This is a single archived entry from Stefan Tilkov’s blog. For more up-to-date content, check out my author page at INNOQ, which has more information about me and also contains a list of published talks, podcasts, and articles. Or you can check out the full archive.

The Back Seat

Stefan Tilkov,

Tim Ewald:

Of course Indigo also offers XML messaging, but it is hidden behind RPC-style invocations and object marshaling layers. When I talk to members of the Indigo team about this, they’re always quick to point out that the system is layered such that I could strip away the object layer and deal with XML messages if I want to (but who would want to?). Somehow, I always leave those discussions feeling like an angle-bracket loving freak. Yes, I can get to what I want if I’m willing to do a bunch of extra work. In short I’m using Indigo in a supported, but non-standard way. Welcome on board, your seat is at the back.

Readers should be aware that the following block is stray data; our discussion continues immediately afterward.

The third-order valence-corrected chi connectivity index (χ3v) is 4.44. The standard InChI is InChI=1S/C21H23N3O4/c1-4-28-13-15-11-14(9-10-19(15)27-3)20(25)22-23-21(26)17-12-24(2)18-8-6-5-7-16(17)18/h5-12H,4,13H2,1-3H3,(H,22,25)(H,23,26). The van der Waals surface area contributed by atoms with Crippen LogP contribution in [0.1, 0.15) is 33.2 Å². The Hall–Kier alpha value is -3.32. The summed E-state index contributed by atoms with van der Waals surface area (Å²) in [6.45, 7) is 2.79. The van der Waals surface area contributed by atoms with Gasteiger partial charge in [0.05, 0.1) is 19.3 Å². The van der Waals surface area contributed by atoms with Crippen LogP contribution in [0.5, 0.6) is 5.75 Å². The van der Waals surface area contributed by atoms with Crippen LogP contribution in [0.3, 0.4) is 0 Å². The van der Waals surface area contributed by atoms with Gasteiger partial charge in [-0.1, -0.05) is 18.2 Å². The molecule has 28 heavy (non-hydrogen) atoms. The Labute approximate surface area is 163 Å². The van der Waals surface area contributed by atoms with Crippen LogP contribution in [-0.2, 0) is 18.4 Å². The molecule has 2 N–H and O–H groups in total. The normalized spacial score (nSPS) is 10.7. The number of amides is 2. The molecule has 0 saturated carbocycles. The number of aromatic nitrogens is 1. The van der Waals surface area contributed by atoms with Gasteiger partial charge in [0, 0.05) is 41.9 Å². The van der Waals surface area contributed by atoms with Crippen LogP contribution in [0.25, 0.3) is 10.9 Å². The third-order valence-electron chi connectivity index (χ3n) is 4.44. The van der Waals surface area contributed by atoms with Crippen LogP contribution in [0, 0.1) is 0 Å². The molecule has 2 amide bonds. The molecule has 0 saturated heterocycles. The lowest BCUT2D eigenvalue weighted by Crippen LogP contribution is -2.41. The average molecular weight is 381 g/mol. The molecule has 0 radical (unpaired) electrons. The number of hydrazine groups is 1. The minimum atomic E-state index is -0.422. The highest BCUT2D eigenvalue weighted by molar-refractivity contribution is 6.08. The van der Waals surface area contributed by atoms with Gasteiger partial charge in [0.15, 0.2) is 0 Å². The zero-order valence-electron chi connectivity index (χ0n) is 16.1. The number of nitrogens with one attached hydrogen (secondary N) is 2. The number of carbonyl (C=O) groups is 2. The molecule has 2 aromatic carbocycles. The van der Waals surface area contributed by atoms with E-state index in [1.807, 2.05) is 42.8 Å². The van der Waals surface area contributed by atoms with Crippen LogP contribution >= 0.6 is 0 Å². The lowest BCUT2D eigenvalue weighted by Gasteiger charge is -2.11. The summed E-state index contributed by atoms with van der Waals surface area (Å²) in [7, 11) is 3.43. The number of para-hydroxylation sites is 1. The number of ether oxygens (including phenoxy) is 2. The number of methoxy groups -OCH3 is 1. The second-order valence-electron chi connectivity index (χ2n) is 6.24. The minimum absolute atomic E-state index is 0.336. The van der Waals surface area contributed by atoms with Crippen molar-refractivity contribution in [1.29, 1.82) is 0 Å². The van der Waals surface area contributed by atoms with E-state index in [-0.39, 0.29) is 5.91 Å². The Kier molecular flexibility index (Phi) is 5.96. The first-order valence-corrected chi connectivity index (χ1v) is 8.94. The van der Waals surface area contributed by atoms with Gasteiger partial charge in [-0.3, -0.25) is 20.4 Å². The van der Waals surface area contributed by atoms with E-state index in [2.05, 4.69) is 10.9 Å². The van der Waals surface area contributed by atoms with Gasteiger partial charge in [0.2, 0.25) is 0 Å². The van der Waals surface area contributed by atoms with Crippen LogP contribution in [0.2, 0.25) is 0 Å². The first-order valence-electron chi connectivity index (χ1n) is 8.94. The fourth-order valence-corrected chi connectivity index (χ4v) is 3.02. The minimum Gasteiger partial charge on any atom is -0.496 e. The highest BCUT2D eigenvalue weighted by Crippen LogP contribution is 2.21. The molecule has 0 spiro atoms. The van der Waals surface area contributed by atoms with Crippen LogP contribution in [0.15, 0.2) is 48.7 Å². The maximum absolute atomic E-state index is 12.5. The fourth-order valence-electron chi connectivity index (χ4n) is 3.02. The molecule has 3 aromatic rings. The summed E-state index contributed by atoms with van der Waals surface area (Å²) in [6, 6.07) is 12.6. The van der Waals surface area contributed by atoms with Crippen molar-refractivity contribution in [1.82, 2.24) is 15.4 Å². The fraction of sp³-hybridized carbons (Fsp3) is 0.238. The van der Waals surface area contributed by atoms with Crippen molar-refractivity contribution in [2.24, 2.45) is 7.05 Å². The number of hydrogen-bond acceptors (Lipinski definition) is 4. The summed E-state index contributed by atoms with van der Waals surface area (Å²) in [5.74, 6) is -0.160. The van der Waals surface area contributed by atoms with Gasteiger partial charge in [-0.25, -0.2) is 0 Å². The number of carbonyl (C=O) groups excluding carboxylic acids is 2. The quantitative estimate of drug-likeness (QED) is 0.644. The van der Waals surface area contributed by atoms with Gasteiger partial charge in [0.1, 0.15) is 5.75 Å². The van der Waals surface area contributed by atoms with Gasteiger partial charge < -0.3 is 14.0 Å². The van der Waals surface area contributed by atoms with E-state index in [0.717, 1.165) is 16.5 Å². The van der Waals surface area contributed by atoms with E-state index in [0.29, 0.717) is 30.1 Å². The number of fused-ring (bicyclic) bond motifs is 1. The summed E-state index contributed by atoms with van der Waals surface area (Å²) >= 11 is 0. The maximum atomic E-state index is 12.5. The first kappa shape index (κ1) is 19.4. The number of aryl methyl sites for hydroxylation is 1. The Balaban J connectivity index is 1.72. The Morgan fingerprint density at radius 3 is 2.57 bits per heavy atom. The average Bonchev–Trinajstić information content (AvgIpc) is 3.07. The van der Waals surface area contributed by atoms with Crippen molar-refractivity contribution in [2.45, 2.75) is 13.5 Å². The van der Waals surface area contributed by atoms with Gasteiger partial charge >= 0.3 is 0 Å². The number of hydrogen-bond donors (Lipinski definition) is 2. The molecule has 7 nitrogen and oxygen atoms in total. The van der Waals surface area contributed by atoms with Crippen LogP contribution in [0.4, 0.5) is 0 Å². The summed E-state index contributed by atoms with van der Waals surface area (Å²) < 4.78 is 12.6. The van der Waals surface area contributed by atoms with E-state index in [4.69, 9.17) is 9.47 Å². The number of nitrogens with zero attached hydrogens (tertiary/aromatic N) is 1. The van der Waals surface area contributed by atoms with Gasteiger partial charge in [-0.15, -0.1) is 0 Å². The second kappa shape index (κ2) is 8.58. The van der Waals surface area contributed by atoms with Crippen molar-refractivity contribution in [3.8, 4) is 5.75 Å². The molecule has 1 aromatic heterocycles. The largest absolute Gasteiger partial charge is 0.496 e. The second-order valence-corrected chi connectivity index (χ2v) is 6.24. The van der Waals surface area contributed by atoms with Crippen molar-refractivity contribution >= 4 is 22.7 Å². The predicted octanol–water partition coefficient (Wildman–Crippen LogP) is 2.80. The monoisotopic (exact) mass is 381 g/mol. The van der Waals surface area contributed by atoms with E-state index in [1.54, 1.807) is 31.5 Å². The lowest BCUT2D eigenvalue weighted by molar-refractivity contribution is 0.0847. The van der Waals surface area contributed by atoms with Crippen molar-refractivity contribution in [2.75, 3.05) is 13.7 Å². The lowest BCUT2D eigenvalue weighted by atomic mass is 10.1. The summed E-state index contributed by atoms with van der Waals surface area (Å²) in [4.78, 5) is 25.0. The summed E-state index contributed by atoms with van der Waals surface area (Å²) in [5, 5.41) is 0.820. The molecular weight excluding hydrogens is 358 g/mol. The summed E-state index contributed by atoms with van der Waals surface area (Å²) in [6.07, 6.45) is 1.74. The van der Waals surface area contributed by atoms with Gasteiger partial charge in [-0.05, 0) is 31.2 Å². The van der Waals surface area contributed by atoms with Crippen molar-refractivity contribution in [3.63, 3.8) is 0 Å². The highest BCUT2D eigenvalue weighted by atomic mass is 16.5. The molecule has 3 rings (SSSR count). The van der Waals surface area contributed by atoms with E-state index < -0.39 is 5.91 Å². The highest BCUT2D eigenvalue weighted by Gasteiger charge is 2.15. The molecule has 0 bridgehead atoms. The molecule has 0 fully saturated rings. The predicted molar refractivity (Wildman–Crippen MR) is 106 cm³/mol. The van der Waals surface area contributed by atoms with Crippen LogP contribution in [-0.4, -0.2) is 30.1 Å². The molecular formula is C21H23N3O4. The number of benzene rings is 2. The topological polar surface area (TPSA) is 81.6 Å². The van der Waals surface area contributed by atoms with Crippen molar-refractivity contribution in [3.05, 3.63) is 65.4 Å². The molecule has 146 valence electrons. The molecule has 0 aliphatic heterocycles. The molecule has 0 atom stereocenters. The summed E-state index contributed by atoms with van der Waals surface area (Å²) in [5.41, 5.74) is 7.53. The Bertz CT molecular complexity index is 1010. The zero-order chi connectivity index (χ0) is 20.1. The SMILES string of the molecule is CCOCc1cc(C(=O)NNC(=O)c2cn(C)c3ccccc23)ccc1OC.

The situation Tim describes is remarkably similar to what the viewpoint expressed in this post suggests, namely that the XML-centric additional APIs in JAX-WS (née JAX-RPC 2.0) provide a solution to the problems described in the Alpine paper. They do, but you still pay for what you don’t need, especially since every JAX-WS implementation is required to implement the object-centric APIs as well.

(The side note in that post, which argues that XML is a bad choice as a programming language syntax, manages to miss the point by a remarkably wide margin.)

On June 12, 2005 6:00 AM, Val said:

Could you elaborate a little bit on your last sentence, please?

On June 12, 2005 8:47 AM, Stefan Tilkov said:

O/X mapping not only creates a lot of subtle and not-so-subtle problems, it also fails to exploit the potential benefits of XML.

The point is that XML as a programming language is a dumb idea is absolutely valid. But it’s got nothing to do with the O/X discussion.